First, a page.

Millions of people across the eastern US face huge challenges with the working week set to begin, following a massive snowstorm that virtually paralysed many cities.
Public transport will be patchy, many roads are still treacherous and airports remain severely disrupted.
Government buildings in Washington and many schools will be closed on Monday.
Near record snowfall swept from the capital to New York, with at least 29 deaths reported since Friday.
The fatalities were as a result of car accidents, carbon monoxide poisoning and heart attacks suffered while shovelling snow.
Many East Coast residents spent Sunday digging out their cars and clearing pathways of snow which reached about 3ft (91cm) in five states.
Why do so many people die shovelling snow?
The storm, dubbed “Snowmageddon” and “Snowzilla”, has now weakened and headed out into the Atlantic Ocean.
It affected some 85 million people, at one point cutting the power to 300,000 people. The heaviest fall was recorded in Glengary, West Virginia, which had 42in.
In New York City – which saw its second-highest snowfall since records began in 1869 – a travel ban that effectively shut the city down now been lifted.
New York’s Metropolitan Transportation Authority has said that almost all public transport services will be running in time for the morning rush hour.
All New York City schools will open, the New York Times said in its update on services.
New York City Mayor Bill de Blasio urged people to leave their cars covered with snow all week, but he tweeted that the city was now “bouncing back”.
Other areas were faring less well.
In Washington DC, less used to dealing with heavy snow, an “extremely limited” metro, rail and bus service is due to run and residents have been warned to expect delays. Officials said fares would not be charged.
Federal government offices and public schools in the US capital will remain shut throughout the day. Many schools all the way up to New Jersey will also be closed.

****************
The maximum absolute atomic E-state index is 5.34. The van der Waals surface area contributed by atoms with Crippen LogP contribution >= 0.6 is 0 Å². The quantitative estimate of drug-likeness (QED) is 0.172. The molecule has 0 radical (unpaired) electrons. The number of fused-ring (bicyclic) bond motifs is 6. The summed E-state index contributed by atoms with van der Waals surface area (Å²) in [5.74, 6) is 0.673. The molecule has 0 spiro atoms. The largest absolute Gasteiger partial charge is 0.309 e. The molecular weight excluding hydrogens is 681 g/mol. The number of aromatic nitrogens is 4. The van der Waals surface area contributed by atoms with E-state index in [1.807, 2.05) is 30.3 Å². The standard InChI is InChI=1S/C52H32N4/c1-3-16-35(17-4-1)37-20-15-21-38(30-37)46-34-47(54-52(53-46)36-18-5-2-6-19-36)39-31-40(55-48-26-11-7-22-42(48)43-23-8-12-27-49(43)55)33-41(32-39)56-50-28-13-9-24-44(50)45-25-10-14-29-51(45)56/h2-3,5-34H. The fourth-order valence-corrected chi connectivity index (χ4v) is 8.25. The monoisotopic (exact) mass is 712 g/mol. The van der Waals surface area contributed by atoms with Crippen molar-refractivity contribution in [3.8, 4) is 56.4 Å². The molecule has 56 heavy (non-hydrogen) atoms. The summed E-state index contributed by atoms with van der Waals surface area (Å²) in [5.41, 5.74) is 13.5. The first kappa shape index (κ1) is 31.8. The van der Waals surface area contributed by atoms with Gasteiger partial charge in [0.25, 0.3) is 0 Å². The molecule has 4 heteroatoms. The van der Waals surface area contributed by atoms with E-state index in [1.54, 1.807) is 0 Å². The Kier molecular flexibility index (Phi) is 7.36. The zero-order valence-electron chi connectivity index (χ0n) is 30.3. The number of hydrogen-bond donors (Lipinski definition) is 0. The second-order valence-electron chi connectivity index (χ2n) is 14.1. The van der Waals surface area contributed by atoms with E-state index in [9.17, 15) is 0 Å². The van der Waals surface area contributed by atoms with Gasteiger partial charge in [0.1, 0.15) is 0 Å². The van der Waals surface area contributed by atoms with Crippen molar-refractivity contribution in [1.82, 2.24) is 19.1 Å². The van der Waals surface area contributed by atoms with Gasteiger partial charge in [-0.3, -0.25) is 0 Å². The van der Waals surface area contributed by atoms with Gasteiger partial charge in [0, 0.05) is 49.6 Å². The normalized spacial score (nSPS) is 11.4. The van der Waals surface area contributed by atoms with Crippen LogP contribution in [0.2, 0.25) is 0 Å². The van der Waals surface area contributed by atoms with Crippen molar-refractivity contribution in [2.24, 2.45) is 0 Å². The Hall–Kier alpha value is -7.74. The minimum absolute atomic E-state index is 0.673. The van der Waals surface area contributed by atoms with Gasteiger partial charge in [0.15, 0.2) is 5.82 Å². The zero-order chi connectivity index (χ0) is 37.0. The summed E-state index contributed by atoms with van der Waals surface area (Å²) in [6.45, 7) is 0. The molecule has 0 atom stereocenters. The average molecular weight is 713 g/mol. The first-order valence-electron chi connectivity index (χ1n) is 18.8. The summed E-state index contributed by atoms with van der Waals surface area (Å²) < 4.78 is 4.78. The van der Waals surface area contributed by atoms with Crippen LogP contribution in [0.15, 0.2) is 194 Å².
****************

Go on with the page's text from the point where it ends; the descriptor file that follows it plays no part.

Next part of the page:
State employees in Virginia and Maryland were told to stay home on Monday.
Carbon monoxide fatalities
- An elderly couple are killed after their garage door slams shut in Greenville, South Carolina, trapping them inside with a generator
- A mother and one-year-old child in Passaic, New Jersey, are killed as they sit inside their car for warmth while her husband tries to dig it free of snow. The exhaust was blocked
- A driver in Pennsylvania trying to move his car has it engulfed in snow by a passing plough and he is trapped inside
Nearly 12,000 flights had to be cancelled over the weekend.
Hundreds more will be cancelled on Monday, although airports in New York City, Baltimore, and Philadelphia have limited services.
Why was there so much snow?
Elements often come together to create snow, but not always in the same way and to this extent – it was the “perfect” winter storm
- A low pressure system was able to transport and circulate huge amounts of moisture north from the Gulf of Mexico
- The position of the jet stream allowed a low pressure system to be picked up and drawn northwards along the eastern seaboard
- Very warm air falling into very cold air from the north and mixing meant there was only one thing that would happen – snow
- Very strong winds: low pressure moves in one direction and high pressure in another and, much like cogs in a wheel, they increased the wind
- The storm moved especially slowly
By the time the snow had stopped falling after two days, late on Saturday, New York’s Central Park had received 26.8in, the second-biggest fall recorded since 1869.
The total was just 0.1in (0.25cm) shy of the all-time high, 26.9in, recorded in February 2006.
However, the 26.6in that fell in the park on Saturday alone was a one-day record for the city.
Emergencies were declared in 11 states and in the District of Columbia.
Parts of New Jersey and Delaware also reported coastal flooding.
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